Workplace skills, often called employability skills, are the basic skills a person must have to succeed in any workplace. They are the core knowledge, skills and attitudes that allow workers to understand instructions, solve problems and get along with co-workers and customers. These skills are necessary for success at all levels of an organization and are transferable from one organization to another.
Job skills are not the same as workplace skills. Job skills are the knowledge and experience required to perform a specific job. For example, a nurse must know how to safely give an injection and must be a registered nurse (RN). Workplace skills are more general and are the foundation upon which job skills are built.
In 1990, the U.S. Department of Education funded a study conducted by the American Society for Training and Development (ASTD) to identify what employee skills businesses would need in the 21st century. The study identified 36 skills grouped in five categories or competencies. They include basic skills, such as reading, writing and arithmetic; communication skills – both listening and speaking; adaptability skills, including problem-solving and creative thinking; developmental skills, such as self-esteem, motivation and goal-setting; group effectiveness skills, including teamwork; and interpersonal or influencing skills, such as leadership and understanding group dynamics. Since that time, the skills have been consolidated into three broad categories -- fundamental, personal management and teamwork skills.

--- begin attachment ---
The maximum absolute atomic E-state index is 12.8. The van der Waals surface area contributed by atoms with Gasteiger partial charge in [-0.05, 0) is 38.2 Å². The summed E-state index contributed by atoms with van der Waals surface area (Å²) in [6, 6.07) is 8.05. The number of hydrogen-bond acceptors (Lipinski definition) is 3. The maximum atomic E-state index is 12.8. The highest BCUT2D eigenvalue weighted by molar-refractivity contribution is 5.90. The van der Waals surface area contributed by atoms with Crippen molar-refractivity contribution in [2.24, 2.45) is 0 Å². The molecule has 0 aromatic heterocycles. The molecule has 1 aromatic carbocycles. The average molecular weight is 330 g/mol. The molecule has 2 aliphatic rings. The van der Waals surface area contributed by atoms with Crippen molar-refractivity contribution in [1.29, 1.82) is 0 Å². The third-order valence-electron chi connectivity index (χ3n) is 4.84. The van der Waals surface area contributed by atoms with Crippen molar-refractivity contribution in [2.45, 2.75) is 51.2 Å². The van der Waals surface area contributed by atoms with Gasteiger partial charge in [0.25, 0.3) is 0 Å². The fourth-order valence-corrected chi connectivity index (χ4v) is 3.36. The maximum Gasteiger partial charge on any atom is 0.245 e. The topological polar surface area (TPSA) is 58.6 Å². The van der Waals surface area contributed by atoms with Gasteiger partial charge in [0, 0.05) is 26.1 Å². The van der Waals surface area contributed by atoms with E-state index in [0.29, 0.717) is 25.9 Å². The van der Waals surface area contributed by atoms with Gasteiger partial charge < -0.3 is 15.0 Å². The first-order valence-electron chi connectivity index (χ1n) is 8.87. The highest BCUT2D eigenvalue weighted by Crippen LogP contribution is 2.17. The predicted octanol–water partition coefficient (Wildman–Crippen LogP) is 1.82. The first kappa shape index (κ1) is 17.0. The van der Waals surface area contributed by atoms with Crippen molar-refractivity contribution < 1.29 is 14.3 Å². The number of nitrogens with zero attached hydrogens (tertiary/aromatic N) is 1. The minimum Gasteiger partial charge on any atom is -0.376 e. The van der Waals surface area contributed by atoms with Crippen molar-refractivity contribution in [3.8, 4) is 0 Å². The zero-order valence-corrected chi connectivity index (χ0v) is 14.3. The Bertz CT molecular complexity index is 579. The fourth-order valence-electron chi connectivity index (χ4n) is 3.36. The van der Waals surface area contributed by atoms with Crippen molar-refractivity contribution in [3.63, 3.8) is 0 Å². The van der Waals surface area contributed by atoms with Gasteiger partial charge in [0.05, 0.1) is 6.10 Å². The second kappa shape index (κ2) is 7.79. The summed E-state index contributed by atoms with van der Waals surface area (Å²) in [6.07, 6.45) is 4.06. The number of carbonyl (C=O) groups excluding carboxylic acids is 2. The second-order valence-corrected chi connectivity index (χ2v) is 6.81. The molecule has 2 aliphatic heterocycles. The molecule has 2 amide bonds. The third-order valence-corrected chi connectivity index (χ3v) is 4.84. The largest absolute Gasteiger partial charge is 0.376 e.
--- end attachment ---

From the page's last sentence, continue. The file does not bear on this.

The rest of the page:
Fundamental skills are often referred to as basic academic skills and include:
Comprehension skills are included in this group and involve being able to understand and ask questions about information in a variety of forms, including graphs, charts and diagrams, as well as the written and spoken words.
Personal management skills are the attitudes, behaviors and skills that drive personal development. These are skills that help a person learn and advance in the organization. Personal management skills assist workers in setting goals and balancing work and personal life demands. These skills also help them accept responsibility; learn from their mistakes, accept feedback and be open and able to respond constructively to change. Good social skills and employee productivity are also in this category.
A person with strong teamwork skills is able to work effectively as part of a team or on an individual basis. Effective team members understand the dynamics of the team. They respect diversity and value different points of view. They also contribute to the team in a positive manner and share information with their teammates.
In addition, they are partners in projects and tasks, understanding the scope of the project, the nature of the work and the project goals. They can select and use the appropriate tools; monitor project progress and report both problems and successes; and adapt to changing project requirements.